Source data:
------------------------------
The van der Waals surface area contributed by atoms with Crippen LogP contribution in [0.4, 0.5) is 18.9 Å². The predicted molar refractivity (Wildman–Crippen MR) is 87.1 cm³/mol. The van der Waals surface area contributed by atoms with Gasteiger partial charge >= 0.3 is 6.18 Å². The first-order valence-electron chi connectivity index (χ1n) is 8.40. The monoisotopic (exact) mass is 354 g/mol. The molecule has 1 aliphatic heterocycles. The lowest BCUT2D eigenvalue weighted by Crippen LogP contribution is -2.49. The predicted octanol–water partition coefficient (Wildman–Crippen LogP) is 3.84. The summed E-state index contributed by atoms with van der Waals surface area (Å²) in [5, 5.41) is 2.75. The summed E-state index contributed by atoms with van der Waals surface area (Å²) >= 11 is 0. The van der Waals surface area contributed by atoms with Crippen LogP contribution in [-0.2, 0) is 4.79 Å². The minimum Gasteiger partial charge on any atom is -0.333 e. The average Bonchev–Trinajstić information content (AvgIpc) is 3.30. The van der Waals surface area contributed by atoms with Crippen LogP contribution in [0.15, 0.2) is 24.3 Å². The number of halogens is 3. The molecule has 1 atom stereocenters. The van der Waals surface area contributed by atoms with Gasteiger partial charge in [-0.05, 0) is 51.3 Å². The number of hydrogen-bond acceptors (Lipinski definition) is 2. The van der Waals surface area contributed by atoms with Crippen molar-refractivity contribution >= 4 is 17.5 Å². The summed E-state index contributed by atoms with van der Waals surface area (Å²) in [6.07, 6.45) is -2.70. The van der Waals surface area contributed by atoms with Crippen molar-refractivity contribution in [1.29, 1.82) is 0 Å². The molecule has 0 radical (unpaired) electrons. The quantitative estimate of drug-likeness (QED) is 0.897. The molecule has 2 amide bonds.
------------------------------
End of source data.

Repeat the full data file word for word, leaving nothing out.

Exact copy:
The van der Waals surface area contributed by atoms with Crippen LogP contribution in [0.4, 0.5) is 18.9 Å². The predicted molar refractivity (Wildman–Crippen MR) is 87.1 cm³/mol. The van der Waals surface area contributed by atoms with Gasteiger partial charge >= 0.3 is 6.18 Å². The first-order valence-electron chi connectivity index (χ1n) is 8.40. The monoisotopic (exact) mass is 354 g/mol. The molecule has 1 aliphatic heterocycles. The lowest BCUT2D eigenvalue weighted by Crippen LogP contribution is -2.49. The predicted octanol–water partition coefficient (Wildman–Crippen LogP) is 3.84. The summed E-state index contributed by atoms with van der Waals surface area (Å²) in [5, 5.41) is 2.75. The summed E-state index contributed by atoms with van der Waals surface area (Å²) >= 11 is 0. The van der Waals surface area contributed by atoms with Crippen LogP contribution in [-0.2, 0) is 4.79 Å². The minimum Gasteiger partial charge on any atom is -0.333 e. The average Bonchev–Trinajstić information content (AvgIpc) is 3.30. The van der Waals surface area contributed by atoms with Crippen LogP contribution in [0.15, 0.2) is 24.3 Å². The number of halogens is 3. The molecule has 1 atom stereocenters. The van der Waals surface area contributed by atoms with Gasteiger partial charge in [-0.05, 0) is 51.3 Å². The number of hydrogen-bond acceptors (Lipinski definition) is 2. The van der Waals surface area contributed by atoms with Crippen molar-refractivity contribution >= 4 is 17.5 Å². The summed E-state index contributed by atoms with van der Waals surface area (Å²) in [6.07, 6.45) is -2.70. The van der Waals surface area contributed by atoms with Crippen molar-refractivity contribution in [1.29, 1.82) is 0 Å². The molecule has 0 radical (unpaired) electrons. The quantitative estimate of drug-likeness (QED) is 0.897. The molecule has 2 amide bonds.